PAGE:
When someone mentions their garden, you might assume they mean the one they have at home. But it’s just as likely these days that they’re talking about a community garden. In St. Albert and elsewhere, community gardening is bringing more and more people out of their backyards and into spaces where they can pursue their hobby together.
In fact, this social aspect is one of the biggest draws of community gardening, with fellow gardeners sharing and interacting with one another as they tend their plots.
“Community gardens are a place to bring people together, a place to learn new skills, to see a project to fruition,” says Sandy Jamison of the St. Albert Community Garden (SACG). “Everyone brings a unique skill set, ability or resource that can be channelled into a project. We learn as much about ourselves as we do the people we meet at the garden.”
A member of the SACG since 2012, and currently serving as chair of its executive, Jamison describes that garden’s members as a diverse cross-section of young and old, with some families represented by multiple generations. They pay $15 per season for each of the garden’s 45 plots, where they grow almost every kind of vegetable possible—with the exception of potatoes. The SACG has had a “no potato” policy in effect for some time now, due to potato beetle infestations. “This is a common issue in the St. Albert area,” Jamison notes.
There’s more to community gardening than simply looking after a strip of earth, however. At a typical community garden, members are also responsible for the overall upkeep of the space. This is often done through periodic “work bees” that members are expected to volunteer for. Together, they see to a variety of chores: organizing tool sheds, maintaining paths and flower beds, looking after compost piles and water barrels, distributing planting materials and so on. It might sound like a lot of extra work, but it keeps gardens looking great and ensures that all members get the most out of their experience there. It seems to be working, too, as many community gardens have lengthy wait lists of would-be gardeners hoping for a plot to open up.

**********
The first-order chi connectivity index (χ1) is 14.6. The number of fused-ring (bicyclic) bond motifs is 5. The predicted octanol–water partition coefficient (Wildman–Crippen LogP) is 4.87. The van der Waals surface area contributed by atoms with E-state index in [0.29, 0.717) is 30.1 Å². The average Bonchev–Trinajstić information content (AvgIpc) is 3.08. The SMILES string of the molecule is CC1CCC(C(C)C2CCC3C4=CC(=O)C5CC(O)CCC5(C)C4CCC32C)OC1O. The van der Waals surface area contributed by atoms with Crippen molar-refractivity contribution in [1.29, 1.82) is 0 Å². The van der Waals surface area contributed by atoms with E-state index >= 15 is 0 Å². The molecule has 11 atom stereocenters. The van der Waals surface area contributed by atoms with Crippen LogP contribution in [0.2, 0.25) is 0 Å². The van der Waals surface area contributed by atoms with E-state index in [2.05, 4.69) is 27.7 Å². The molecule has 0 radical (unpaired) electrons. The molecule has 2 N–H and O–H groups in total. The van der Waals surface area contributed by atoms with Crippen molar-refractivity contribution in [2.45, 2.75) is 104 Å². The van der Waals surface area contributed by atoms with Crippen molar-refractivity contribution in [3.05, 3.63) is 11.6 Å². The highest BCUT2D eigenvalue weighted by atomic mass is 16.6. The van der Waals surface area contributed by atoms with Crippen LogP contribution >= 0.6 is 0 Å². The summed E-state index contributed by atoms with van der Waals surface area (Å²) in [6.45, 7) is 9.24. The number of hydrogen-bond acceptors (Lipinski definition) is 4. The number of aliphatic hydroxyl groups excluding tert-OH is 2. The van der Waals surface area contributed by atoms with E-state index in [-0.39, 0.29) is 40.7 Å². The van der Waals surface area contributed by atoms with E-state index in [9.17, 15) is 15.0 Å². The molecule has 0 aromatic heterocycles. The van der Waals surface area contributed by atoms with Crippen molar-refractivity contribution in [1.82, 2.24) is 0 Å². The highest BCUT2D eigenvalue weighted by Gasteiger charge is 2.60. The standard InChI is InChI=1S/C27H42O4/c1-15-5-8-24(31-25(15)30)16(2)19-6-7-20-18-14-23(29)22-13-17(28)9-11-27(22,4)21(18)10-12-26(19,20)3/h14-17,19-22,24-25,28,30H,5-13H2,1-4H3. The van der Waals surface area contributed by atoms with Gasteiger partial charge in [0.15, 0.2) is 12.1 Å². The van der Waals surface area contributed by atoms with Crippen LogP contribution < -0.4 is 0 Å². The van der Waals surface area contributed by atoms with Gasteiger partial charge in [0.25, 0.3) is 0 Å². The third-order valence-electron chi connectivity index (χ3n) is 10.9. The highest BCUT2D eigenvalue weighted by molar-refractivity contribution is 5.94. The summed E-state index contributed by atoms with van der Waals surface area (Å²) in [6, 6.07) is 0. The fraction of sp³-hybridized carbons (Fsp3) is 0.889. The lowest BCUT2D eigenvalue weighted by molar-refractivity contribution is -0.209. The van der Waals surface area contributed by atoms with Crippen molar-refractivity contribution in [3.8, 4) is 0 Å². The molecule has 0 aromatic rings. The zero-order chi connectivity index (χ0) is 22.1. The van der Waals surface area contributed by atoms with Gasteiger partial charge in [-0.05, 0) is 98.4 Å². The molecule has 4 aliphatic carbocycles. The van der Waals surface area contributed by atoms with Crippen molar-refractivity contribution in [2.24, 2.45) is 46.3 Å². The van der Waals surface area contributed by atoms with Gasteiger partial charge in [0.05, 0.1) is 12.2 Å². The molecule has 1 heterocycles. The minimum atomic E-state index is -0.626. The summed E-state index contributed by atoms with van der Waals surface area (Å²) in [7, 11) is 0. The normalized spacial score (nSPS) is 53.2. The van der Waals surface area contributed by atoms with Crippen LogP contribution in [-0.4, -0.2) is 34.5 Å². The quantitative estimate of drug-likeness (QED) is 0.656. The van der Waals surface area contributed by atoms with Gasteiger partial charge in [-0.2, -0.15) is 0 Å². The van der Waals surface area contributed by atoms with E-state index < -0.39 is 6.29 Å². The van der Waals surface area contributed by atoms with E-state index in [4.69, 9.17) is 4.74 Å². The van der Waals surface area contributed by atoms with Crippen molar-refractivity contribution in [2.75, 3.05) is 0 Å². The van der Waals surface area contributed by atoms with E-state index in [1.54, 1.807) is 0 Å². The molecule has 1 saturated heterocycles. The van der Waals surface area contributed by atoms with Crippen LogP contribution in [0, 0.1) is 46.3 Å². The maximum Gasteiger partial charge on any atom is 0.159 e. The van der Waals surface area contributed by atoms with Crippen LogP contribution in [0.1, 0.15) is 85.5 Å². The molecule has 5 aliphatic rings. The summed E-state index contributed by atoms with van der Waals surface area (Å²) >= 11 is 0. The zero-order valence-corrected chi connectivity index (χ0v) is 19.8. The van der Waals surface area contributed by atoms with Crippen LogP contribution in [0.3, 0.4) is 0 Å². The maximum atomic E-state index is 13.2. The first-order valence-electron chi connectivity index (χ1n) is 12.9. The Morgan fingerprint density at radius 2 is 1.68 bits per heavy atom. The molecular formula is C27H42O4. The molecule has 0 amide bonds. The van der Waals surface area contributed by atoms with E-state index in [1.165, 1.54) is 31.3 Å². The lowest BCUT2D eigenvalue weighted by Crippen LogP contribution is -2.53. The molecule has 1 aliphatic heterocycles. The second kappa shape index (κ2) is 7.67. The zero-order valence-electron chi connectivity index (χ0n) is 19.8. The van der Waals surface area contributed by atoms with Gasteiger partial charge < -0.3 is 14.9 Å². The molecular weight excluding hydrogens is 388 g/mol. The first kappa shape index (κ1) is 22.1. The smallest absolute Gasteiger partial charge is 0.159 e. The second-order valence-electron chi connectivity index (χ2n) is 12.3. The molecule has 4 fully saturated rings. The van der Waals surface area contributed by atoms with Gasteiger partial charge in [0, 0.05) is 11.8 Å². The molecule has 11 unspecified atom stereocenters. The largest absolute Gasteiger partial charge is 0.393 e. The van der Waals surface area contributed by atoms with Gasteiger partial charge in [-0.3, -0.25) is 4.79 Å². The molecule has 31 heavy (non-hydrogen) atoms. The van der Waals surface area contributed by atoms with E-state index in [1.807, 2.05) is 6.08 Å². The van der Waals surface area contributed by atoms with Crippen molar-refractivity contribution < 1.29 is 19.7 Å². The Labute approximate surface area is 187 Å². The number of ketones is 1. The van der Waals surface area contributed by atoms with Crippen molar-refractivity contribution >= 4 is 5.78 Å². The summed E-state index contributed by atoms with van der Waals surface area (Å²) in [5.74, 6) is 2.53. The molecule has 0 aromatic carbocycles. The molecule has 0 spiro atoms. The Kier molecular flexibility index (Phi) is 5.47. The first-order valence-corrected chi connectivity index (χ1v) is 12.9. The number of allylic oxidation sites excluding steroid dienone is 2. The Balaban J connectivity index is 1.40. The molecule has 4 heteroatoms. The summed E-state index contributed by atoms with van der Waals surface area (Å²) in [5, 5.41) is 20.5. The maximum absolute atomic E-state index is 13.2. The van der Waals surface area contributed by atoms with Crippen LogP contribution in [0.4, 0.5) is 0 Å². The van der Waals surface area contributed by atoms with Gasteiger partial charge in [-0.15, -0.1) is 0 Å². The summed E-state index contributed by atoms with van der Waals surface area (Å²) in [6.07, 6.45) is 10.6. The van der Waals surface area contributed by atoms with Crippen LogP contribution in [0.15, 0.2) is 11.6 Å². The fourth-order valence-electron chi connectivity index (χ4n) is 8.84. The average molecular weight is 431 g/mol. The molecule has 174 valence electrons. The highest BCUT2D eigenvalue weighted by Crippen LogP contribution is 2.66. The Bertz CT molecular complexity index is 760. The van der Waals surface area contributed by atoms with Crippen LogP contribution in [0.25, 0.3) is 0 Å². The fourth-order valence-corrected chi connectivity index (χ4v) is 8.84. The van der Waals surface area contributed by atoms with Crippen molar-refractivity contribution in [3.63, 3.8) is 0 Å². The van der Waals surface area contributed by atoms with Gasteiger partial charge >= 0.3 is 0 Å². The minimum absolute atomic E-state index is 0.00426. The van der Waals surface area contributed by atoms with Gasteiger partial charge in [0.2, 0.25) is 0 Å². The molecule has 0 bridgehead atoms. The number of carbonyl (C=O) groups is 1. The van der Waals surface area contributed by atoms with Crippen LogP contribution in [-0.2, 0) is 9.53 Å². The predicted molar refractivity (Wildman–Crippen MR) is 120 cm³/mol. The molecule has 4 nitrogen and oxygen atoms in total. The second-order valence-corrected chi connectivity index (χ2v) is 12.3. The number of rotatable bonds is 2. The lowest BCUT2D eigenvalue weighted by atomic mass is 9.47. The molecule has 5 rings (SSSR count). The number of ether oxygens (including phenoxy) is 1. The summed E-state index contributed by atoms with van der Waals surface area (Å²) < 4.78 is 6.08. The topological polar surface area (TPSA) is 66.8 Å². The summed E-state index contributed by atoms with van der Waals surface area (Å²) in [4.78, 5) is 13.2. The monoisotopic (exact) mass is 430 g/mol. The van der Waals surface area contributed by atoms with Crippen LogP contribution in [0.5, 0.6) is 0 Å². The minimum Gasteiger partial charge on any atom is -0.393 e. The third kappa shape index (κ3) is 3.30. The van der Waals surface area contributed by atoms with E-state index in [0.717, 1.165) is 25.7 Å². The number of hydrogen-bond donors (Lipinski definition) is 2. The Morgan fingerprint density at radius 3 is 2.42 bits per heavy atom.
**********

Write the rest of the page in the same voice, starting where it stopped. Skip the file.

These gardens also foster a strong sense of stewardship. In the case of the SACG, the site on the Sturgeon River flood plain that it has occupied since 2001 also happens to be a designated environmental reserve. The City of St. Albert owns the land but licenses it to the St. Albert Community Garden Association. Other gardens may have different arrangements, but the sense of responsibility is consistent across the board. No surprise, then, that many community gardens tend to promote sustainable growing practices. That means no chemical pesticides or fertilizers and watering must be done by hand. The result is a delicious and sustainable haul of organic food. SACG members are encouraged to donate part of their harvests to the St. Albert Food Bank, as a way of giving back to the community that has made their garden possible.
“We are our own community within the larger community,” Jamison says. “We help each other, rely on each other and work toward a common goal.”
If all this sounds like your bag of mulch, there are a number of ways to get gardening in St. Albert. While the St. Albert Community Garden is the oldest, it is just one of five community gardens in the city. More information can be found at the website of the St. Albert & District Garden Club, at www.stalbertgardenclub.info. And if the wait lists are too long in St. Albert, dozens of garden sites are scattered throughout the Capital Region. A run-down can be found at www.sustainablefoodedmonton.org. t8n
Despite the recent surge in community gardening, the basic concept isn’t exactly new. So-called “Victory Gardens” were popular in Canada and elsewhere during both world wars, as civilians used their backyards to raise food to supplement rations and help the war effort.
St. Albert’s Community Gardens at a Glance
Gate Avenue Neighbourhood Garden: Located by the Christian Reformed Church on Gate Avenue.
Meadowview Lane Community Plots: Located across from the St. Albert Grain Elevator Park on Meadowview Road.
St. Albert Botanic Park Volunteer Rows: Located in the park and set aside as a reward for park volunteers after they’ve worked a certain number of hours there.
St. Albert Community Garden: Located to the north of Riel Drive, between Westcon Precast and LBH Timber Mart. Founded in 1999 and originally located in Riel Park.
St. Albert Parish Heritage Garden: Located behind the St. Albert Catholic Parish church on St. Vital Avenue. Founded to commemorate the 150th anniversary of the parish.